I really should know this, but would someone tell me how to change the default database on Linux?

For example:

I have a database test1 on server1 with ORACLE_SID=test1. So, to connect to test1 I can use:

sqlplus myuser/password

Connects to the default database, test1

I would now like the default sqlplus connection to go to database test2 on server server2.

So, I've updated tnsnames so that the old test1 entry now points to test2@server2. I've also added a separate entry for test2 that points to the same place. However, the default connection still seems to go to test1@server1.

The following both work fine and go to database test2 on server2:

sqlplus myuser/password@test1
sqlplus myuser/password@test2

But the default connection, sqlplus myuser/password, goes to test1@server1.

Any ideas?


  • I assume all of this is taking place on server1? – DCookie Oct 14 '09 at 1:33
  • Yep. There are lots of legacy scripts on server1 that are started with "sqlplus user/pass". I'm trying to find a way to keep these scripts working following a database migration from server1 to server2. – Nick Pierpoint Oct 14 '09 at 7:29
  • Will the scripts ultimately run on server1 or server2? If server2, then all you need is to set ORACLE_SID on server2 to test2. – DCookie Oct 14 '09 at 21:17

To expand on kerchingo's answer: Oracle has multiple ways to identify a database.

The best way -- the one that you should always use -- is USER/PASSWORD@SERVER. This will use the Oracle naming lookup (tnsnames.ora) to find the actual server, which might be on a different physical host every time you connect to it. You can also specify an Oracle connection string as SERVER, but pretend you can't.

There are also two ways to specify a default server via environment variables. The first is TWO_TASK, which uses the naming lookup, and the second is ORACLE_SID, which assumes that the server is running on the current machine. ORACLE_SID takes precedence over TWO_TASK.

The reason that you should always use an explicit connect string is that you have no idea whether the user has set TWO_TASK, ORACLE_SID, both, or neither; nor do you know what they might be set to. Setting both to different values is a particularly painful problem to diagnose, particularly over the phone with a person who doesn't really understand how Oracle works (been there, done that).

  • Thanks very much. "TWO_TASK", which I've never come across before, is exactly what I need. – Nick Pierpoint Oct 14 '09 at 21:12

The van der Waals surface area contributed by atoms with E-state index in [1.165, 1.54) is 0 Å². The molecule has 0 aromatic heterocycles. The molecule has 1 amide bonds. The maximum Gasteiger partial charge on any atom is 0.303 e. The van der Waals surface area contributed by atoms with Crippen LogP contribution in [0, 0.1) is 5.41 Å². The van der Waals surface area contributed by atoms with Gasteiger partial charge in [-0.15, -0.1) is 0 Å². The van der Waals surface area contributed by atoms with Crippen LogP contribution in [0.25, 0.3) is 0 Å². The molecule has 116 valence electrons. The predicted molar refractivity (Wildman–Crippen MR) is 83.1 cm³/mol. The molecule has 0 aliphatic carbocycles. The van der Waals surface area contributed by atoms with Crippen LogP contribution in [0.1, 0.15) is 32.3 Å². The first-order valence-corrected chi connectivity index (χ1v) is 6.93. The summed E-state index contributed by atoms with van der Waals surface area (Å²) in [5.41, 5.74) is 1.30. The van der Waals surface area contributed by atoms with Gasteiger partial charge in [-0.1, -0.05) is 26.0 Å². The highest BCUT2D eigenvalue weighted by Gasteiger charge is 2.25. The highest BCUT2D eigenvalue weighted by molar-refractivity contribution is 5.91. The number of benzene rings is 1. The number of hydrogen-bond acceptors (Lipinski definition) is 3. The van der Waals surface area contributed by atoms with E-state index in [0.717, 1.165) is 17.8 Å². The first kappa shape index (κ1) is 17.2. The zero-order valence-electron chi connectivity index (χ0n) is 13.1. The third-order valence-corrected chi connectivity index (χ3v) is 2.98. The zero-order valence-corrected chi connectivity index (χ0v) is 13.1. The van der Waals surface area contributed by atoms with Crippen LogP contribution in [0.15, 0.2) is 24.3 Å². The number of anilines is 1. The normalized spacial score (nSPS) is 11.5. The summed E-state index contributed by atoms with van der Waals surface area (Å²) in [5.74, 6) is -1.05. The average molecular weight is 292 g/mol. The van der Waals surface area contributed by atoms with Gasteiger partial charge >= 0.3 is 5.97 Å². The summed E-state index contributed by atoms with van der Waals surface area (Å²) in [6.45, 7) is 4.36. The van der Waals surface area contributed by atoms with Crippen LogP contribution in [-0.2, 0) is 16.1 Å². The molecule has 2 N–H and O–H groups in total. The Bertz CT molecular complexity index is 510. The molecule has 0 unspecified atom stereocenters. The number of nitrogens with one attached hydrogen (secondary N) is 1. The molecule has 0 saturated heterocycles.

• Hrm, Ask Tom says that TWO_TASK overrides ORACLE_SID. For me on OS X, TWO_TASK works, but ORACLE_SID does not. Color me confused. – theory Apr 30 '13 at 16:12
  • @theory - could be that the behavior changed (I haven't actively used Oracle since 8i), or it that my memory is incorrect (but that could never happen :-)). Not sure why ORACLE_SID isn't working for you, unless perhaps Oracle isn't listening on the standard port. Personally, I prefer TWO_TASK in all cases, but that's probably because I worked in an environment with lots of database servers. – kdgregory May 8 '13 at 13:28
  • @kdgregory: According to this and that, TWO_TASK should override ORACLE_SID. – Nan Xiao Feb 19 '16 at 6:40

Assuming you're logged into server1, you'll need to connect to test2 using

sqlplus myuser/password@test2

because you have to go through a listener to get to server2. The string test2 identifies an entry in your tnsnames.ora file that specifies how to connect to test2. You won't be able to connect to a different server using the first form of your sqlplus command.

If both instances (test1, test2) were on server1, then you could, as @kerchingo states, set the ORACLE_SID environment variable to point at another instance.

  • That's a blow - looks like I've got some scripts to migrate. – Nick Pierpoint Oct 14 '09 at 8:29
  • No, see @kdgregrory's answer - export TWO_TASK=test2 should get you where you need to go. – DCookie Oct 14 '09 at 15:16
  • Well - that's my new thing for the day - "TWO_TASK". Works just fine. – Nick Pierpoint Oct 14 '09 at 21:10

Defining a enviroment variable LOCAL with the tns alias of your database.

> set LOCAL=test1
> sqlplus myuser/password
> ... connected to test1
> set LOCAL=test2
> sqlplus myuser/password
> ... connected to test2

This works on windows client, not shure about other os.

  • 1
    LOCAL is for Windows, TWO_TASK is for all others. They do the exact same thing. – Todd Pierce Oct 17 '09 at 20:28

The correct question is 'How do I change the default service'? Oracle DBMS offers two types of connection request: explicit and implicit. In an explicit request, you supply three operands like sqlplus username/password@service. In an implicit request, you ignore the third operand.

Implicit connection applies only when the client-host and server-host are the same. Consequently, the listener is on the same host.

The listener is the one that initially responds to connection request. In handling the implicit-connection request from the same host, it checks whether the instance name has been set. It checks the value of shell-variable ORACLE_SID.

If set, then it can handle implicit-connection request. Otherwise, it cannot, and you must perform explicit-connection request, supplying the third operand.

The listener-config file name listener.ora associates instance with service. To change the default service you connect to, change the default value of instance. Therefore, change the default value of shell-variable ORACLE_SID. You do it in the OS user config file such as .profile or similar config files.

Hope this helps.


I think it is set in your environment, can you echo $ORACLE_SID?

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